Post-Pandemic Asia: defining the “New Normal”
As economies across the world are slowly restarting, the size of the damage is becoming apparent. consultancy company McKinsey has calculated that global GDP will shrink somewhere between 4.9% and 6.2%. In the meanwhile, similar calculations are being made for Asia. The World Bank expects “only” a 0.5% GDP decrease for South-East Asia and “only” a 0.1% growth for China.
These figures are remarkable compared to the dramatic outlook in other regions. Asia obviously started from a better position than the EU or the US, having experienced consistent growth for many years. This pole position in the race to the “new normal” will have a positive impact on Asian competitiveness.
The resilient continent
Over the last 30 years, Asia has been struck with 3 financial crises: COVID-19, the GFC about a decade ago, and the Asian financial crisis in 1997. Regional economies however managed to achieve positive growth within 2 years from the crisis and maintain an important average annual overall growth over the entire 30-year period, whereas the US’ and the EU’s curves were a lot more flat.
Asian economies have to be more resilient, innovative and adaptive, regardless of financial crises, as they need to cater for change on an ongoing basis: urbanism, a rapid emergence of middle class, globalization and other parameters. These pre-requisites have forced Asian businesses to be adaptive and able to reinvent themselves. This will – again – create a competitive advantage post-covid.
In general, Asian political systems are very hands-on and interfere actively in societal behavior and industry. In times of crisis, power moves quickly upwards to regulatory levels; populations and business need to follow and execute regulations and are asked to contribute without complaining. A good example is the deployment of tracking applications for corona: China uses a color coded health-tracker and Hong Kong tracking people’s movements to enforce quarantines.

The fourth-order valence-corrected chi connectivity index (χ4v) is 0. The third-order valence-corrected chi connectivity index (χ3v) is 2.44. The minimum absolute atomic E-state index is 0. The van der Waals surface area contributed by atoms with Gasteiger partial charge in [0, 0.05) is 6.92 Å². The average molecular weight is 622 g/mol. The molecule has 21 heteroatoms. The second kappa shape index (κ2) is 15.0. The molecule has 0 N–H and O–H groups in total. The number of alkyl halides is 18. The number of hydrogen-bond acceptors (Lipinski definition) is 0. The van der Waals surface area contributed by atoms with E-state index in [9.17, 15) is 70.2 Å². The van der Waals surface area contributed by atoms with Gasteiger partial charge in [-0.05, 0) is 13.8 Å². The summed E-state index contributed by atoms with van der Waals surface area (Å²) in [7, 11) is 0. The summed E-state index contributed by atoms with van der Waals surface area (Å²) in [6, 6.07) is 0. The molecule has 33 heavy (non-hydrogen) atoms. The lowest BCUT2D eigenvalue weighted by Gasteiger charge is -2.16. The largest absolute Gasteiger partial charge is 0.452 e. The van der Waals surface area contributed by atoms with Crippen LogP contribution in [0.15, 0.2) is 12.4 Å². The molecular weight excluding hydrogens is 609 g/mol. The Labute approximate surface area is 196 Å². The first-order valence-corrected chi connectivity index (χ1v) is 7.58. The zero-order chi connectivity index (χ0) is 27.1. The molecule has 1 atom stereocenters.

These are only a few examples of how more agile politics can improve crisis management. Asian governments have not only proven to be quick and focused, but also manage to get the industry sectors on board. Asian companies have taken great responsibilities to keep their employees on payroll. As a result, massive lay-offs, as seen in the US, have not happened.
Innovation and creativity
Not only have online platforms for meetings, education and e-commerce been successful in isolation times, Asia is accelerating digital models that go further than what we can observe in the West. Beer producer Tsingtao, for example, rather than shrinking its business during the crisis, has recruited 40.000 people to boost online sales via their own social networks. This not only solves potentially reduced in-store sales, but prepares the company for a next stage of digitization.
Automotive and mobility
Asia is showing once more its capability to solve multiple problems at the same time and deal with ad hoc issues by creating strategies that last beyond the crisis. When zooming in on the corporate fleet & mobility sector, Asia was never going to adopt the company car as massively as, e.g. Europe. Urban infrastructure is not ready for additional cars and people seem to prefer on-demand solutions.
The trend towards digital and on-demand, which is confirmed in the e-commerce business, is likely to be duplicated in the mobility industry. The personal car as a default solution is definitely not the way forward for Asia – and we’ll see the influence of this across the world.
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